AKA Miguel Serveto
Born: c. 1511
Birthplace: Tudela, Navarre, Spain
Location of death: Champel, Switzerland
Cause of death: Execution
Religion: Roman Catholic
Race or Ethnicity: White
Sexual orientation: Straight
Occupation: Religion, Doctor
Executive summary: De Trinitatis Erroribus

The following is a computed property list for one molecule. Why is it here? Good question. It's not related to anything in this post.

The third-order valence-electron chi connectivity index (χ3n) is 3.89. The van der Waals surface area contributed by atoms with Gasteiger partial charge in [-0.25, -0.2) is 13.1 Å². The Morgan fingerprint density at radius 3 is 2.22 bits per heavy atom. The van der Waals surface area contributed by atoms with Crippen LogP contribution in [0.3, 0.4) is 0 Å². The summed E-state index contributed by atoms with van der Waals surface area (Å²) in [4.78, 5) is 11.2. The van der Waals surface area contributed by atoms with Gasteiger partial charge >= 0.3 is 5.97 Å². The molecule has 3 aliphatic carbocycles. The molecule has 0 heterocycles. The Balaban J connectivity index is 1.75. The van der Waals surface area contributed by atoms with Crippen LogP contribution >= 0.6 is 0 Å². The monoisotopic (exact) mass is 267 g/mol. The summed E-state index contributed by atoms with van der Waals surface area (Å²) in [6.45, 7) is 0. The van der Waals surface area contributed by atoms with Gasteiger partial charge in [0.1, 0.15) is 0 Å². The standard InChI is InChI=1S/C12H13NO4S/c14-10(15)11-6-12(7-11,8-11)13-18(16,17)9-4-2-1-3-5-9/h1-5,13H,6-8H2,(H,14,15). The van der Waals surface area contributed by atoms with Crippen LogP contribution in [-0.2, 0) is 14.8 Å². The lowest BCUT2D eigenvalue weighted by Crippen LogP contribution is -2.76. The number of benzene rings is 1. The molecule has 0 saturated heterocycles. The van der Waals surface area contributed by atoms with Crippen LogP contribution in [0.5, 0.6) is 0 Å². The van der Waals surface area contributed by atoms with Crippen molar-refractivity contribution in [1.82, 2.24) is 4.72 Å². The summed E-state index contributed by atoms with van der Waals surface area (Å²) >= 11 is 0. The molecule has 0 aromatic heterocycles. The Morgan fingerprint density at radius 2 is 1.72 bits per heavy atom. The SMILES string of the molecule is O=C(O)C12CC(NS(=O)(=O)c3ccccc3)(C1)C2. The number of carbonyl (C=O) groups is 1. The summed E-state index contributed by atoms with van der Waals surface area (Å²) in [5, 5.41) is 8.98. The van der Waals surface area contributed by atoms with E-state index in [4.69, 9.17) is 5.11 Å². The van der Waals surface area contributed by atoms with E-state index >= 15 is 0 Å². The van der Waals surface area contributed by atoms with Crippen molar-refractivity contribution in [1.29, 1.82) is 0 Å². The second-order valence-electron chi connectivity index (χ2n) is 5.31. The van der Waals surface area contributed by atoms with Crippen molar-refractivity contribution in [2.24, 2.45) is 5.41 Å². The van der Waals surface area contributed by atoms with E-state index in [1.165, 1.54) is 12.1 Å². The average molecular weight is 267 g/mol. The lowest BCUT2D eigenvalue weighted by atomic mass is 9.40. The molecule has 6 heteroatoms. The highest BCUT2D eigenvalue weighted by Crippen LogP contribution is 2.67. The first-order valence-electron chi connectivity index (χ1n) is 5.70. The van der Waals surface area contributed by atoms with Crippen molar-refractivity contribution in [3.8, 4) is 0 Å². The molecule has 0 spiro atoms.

Physician and polemic, born in 1511 at Tudela in Navarre, his father being Hernando Villanueva, a notary of good family in Aragon. His surname is given by himself as "Serveto" in his early works, "per Michaelem Serveto, alias Reues." Later he Latinized it "Servetus"; when writing French (1553) he signs "Michel Seruetus." It is probable that he was of the same family as the Spanish ecclesiastic Marco Antonio Serveto de Reves (d. 1598), born at Villanueva de Sigena in the diocese of Huesca. At this place is the traditional mansion of the family, and in the parish church the family altar with the family arms. Servetus at Geneva makes Villanueva his birthplace, assigning it to the adjoining diocese of Lerida. His later adopted surname, Villanovanus or de Villeneufve, was no mere pseudonym since he followed his father's example. Of his education we only know that his father sent him to study law at Toulouse, where he first became acquainted with the Bible (1528). From 1525 he had found a patron in Juan de Quintana (d. 1534), a Franciscan promoted in 1530 to be confessor to Charles V. In the train of Quintana he witnessed at Bologna the double coronation of Charles in February 1530, visited Augsburg, and perhaps saw Martin Luther at Coburg. The spectacle of the adoration of the pope at Bologna impressed him strongly in an anti-papal direction. He left Quintana, visited Lyons and Geneva, repaired to John Oecolampadius at Basel, and pushed on to Martin Bucer and Wolfgang Capito at Strasbourg. Considerable attention was attracted by his first publication, De Trinitatis erroribus (1531, printed by John Setzer at Hagenau). It is crude, but original and earnest, and shows a wide range of reading very remarkable in so young a man. Philipp Melanchthon writes "Servetum multum lego." Quintana, who describes him as di grandissimo ingegno, and gran sophista, thought the matter was Serveto's, but the execution too good to be his. The essay was followed in 1532 by a revised presentation of his views in dialogue form. We next find him at Lyons (1535) editing scientific works for the Trechsel firm, adopting the "Villanovanus" surname, which he constantly used until the year of his death. At Lyons he found a new patron in Dr. Symphorien Champier (Campegius) (1472-1539), whose profession he resolved to follow. Resorting in 1536 to Paris, he studied medicine under Johann Günther, Jacques Dubois and Jean Fernel. It was in 1536, when John Calvin was on a hurried and final visit to France, that in Paris he first met Servetus, and as he himself says, proposed to set him right on theological points. Servetus succeeded Andreas Vesalius as assistant to Günther, who extols his general culture, and notes his skill in dissection, and ranks him vix ulli secundus in knowledge of Galen. He graduated in arts, and claims to have graduated in medicine (of this there is no record at Paris), published six lectures on "syrups" (the most popular of his works), lectured on geometry and "astrology" (from a medical point of view) and defended by counsel a suit brought against him (March 1538) by the medical faculty on the ground of his astrological lectures. In June 1538 he writes from Louvain (enrolled there as a university student on the 14th of December 1537 as Michael Villanova) to his father (then resident at San Gil), explains his removal from Paris, early in September, in consequence of the death (8th August) of his master (el señor mi maestro), says he is studying theology and Hebrew, and proposes to return to Paris when peace is proclaimed. After this he practiced medicine for a short time at Avignon, and for a longer period at Charlieu (where he contemplated marriage, but was deterred by a physical impediment). In September 1540 he entered himself for further study in the medical school at Montpellier, possibly gaining there a medical degree.